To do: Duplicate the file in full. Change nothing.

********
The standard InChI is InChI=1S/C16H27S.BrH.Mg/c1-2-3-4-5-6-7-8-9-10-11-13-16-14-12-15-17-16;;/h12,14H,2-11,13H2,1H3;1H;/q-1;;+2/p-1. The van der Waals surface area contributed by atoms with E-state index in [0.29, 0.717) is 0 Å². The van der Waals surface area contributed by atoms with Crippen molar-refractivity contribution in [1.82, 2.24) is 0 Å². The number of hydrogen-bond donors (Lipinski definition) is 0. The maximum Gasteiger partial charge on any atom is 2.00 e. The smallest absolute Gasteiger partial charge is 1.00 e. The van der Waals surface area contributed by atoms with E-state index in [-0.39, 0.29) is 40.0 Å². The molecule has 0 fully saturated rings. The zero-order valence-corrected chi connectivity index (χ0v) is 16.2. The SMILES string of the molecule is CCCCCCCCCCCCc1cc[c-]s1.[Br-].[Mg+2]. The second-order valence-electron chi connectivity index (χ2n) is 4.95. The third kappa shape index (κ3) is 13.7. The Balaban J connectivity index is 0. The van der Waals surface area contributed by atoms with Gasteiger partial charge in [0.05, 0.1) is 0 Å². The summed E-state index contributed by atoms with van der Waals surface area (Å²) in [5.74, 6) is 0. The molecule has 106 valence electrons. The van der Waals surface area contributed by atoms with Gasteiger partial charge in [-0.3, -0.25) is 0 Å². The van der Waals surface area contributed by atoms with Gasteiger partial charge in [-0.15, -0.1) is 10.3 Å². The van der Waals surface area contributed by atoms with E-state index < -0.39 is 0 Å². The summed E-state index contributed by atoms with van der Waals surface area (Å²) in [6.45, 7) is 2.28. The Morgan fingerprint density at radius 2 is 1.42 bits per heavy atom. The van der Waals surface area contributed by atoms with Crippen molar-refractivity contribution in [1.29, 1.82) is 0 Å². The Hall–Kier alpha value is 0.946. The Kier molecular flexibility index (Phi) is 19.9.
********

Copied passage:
The standard InChI is InChI=1S/C16H27S.BrH.Mg/c1-2-3-4-5-6-7-8-9-10-11-13-16-14-12-15-17-16;;/h12,14H,2-11,13H2,1H3;1H;/q-1;;+2/p-1. The van der Waals surface area contributed by atoms with E-state index in [0.29, 0.717) is 0 Å². The van der Waals surface area contributed by atoms with Crippen molar-refractivity contribution in [1.82, 2.24) is 0 Å². The number of hydrogen-bond donors (Lipinski definition) is 0. The maximum Gasteiger partial charge on any atom is 2.00 e. The smallest absolute Gasteiger partial charge is 1.00 e. The van der Waals surface area contributed by atoms with E-state index in [-0.39, 0.29) is 40.0 Å². The molecule has 0 fully saturated rings. The zero-order valence-corrected chi connectivity index (χ0v) is 16.2. The SMILES string of the molecule is CCCCCCCCCCCCc1cc[c-]s1.[Br-].[Mg+2]. The second-order valence-electron chi connectivity index (χ2n) is 4.95. The third kappa shape index (κ3) is 13.7. The Balaban J connectivity index is 0. The van der Waals surface area contributed by atoms with Gasteiger partial charge in [0.05, 0.1) is 0 Å². The summed E-state index contributed by atoms with van der Waals surface area (Å²) in [5.74, 6) is 0. The molecule has 106 valence electrons. The van der Waals surface area contributed by atoms with Gasteiger partial charge in [-0.3, -0.25) is 0 Å². The van der Waals surface area contributed by atoms with Gasteiger partial charge in [-0.15, -0.1) is 10.3 Å². The van der Waals surface area contributed by atoms with E-state index < -0.39 is 0 Å². The summed E-state index contributed by atoms with van der Waals surface area (Å²) in [6.45, 7) is 2.28. The Morgan fingerprint density at radius 2 is 1.42 bits per heavy atom. The van der Waals surface area contributed by atoms with Crippen molar-refractivity contribution in [1.29, 1.82) is 0 Å². The Hall–Kier alpha value is 0.946. The Kier molecular flexibility index (Phi) is 19.9.